Miss Indiana's attitude is inspiring
Say It Again Samm
Friday, June 13, 2014 8:44 PM
"I'm confident in my own skin. I didn't obsess over being too skinny or not being tall enough. I knew that I would be going up against some girls that were 6'1" and professional models. That's them; I'm celebrating who I am."
That’s what Miss Indiana Mekayla Diehl, 25, said in a People magazine article this week.
The Miss USA contestant has gained popularity on social media sites and much praise for having what the Twitterverse is calling a “normal body.”
The 5-foot, 8-inch 135-pound Bristol native appeared curvier than most of her competition Sunday night during the Miss USA pageant, and though she didn’t even make it into the top 10, viewers definitely know who she is.
Some Twitter users and bloggers are speaking against the praise Diehl has received for being normal, saying she isn’t comparable to the average American woman.
According to the Centers for Disease Control and Prevention, the average American woman is about 5 feet, 4 inches, tall and 166 pounds, with a 37 1/2-inch waist.
So, Miss Indiana isn’t comparable to the average woman, or what I would call normal, but her figure is still beautiful.
And her attitude toward her weight and size is inspiring.
It’s refreshing to see a Miss USA contestant who isn’t a size 0 or 2 or 6-feet tall and doesn’t obsess over her weight.
She’s happy and confident and looks healthy. And as a contestant, she helps prove women of all body types can be contenders for the crown.
Diehl said she has an athletic build, having been a college volleyball star. She worked with a personal trainer and nutritionist to achieve the figure she displayed Sunday night.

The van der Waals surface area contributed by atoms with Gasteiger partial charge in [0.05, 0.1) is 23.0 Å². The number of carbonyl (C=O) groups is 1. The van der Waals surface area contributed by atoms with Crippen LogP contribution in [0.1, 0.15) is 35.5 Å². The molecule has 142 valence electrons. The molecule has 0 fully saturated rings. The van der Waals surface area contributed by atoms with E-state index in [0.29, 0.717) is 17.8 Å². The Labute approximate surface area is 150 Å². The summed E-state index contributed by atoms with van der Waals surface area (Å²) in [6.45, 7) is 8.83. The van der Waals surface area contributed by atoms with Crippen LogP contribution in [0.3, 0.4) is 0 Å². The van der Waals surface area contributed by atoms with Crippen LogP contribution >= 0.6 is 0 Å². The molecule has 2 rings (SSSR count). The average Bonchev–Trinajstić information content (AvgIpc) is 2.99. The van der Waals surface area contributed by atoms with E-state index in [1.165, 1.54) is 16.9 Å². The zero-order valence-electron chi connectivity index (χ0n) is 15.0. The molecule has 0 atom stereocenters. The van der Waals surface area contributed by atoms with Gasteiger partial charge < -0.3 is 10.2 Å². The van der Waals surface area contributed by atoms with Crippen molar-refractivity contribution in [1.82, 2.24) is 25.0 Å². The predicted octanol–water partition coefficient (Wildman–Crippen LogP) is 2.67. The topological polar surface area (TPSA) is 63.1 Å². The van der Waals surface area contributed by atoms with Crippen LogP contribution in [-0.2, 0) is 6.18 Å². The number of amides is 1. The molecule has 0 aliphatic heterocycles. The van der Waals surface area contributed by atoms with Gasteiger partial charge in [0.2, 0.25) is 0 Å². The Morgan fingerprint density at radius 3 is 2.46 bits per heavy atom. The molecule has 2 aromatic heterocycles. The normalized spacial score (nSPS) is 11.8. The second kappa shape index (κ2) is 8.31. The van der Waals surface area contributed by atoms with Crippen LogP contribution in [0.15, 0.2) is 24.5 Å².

What’s most important about the attention Diehl has received is the impact it will have on young girls and women struggling with their own bodies.
By seeing a beauty queen who is curvier, teenage girls struggling with eating disorders may feel better about themselves.
It’s important to shine the light on the charities and causes Miss USA contestants represent, but it’s just as crucial to realize the impact these contests have on the viewers.
I always enjoy watching the Miss USA pageant and others like it, but I can’t help but wonder the negative effects that may accompany them. Most girls don’t look the way these women do, and young girls and teenagers are very impressionable.
These pageants, like magazine covers, TV shows and movies, can send the message that what a woman looks like is far more important than her actions and thoughts.
Miss USA is not just a beauty pageant. The women who participate compete with hopes of advancing personal and humanitarian goals and seek to improve the lives of women around the world. But those aspects of the contest are often overlooked.
That and the message that may be sent about a woman’s worth are scary to think about.
But what’s happened in the media since Diehl showed off her curvy, bikini body is one of the many positive outcomes of these types of contests.
Although Diehl wasn’t crowned Miss USA Sunday night, she still a winner.
"If I'm inspiring, then in the end, I've won in more ways then I ever could have imagined,” she said.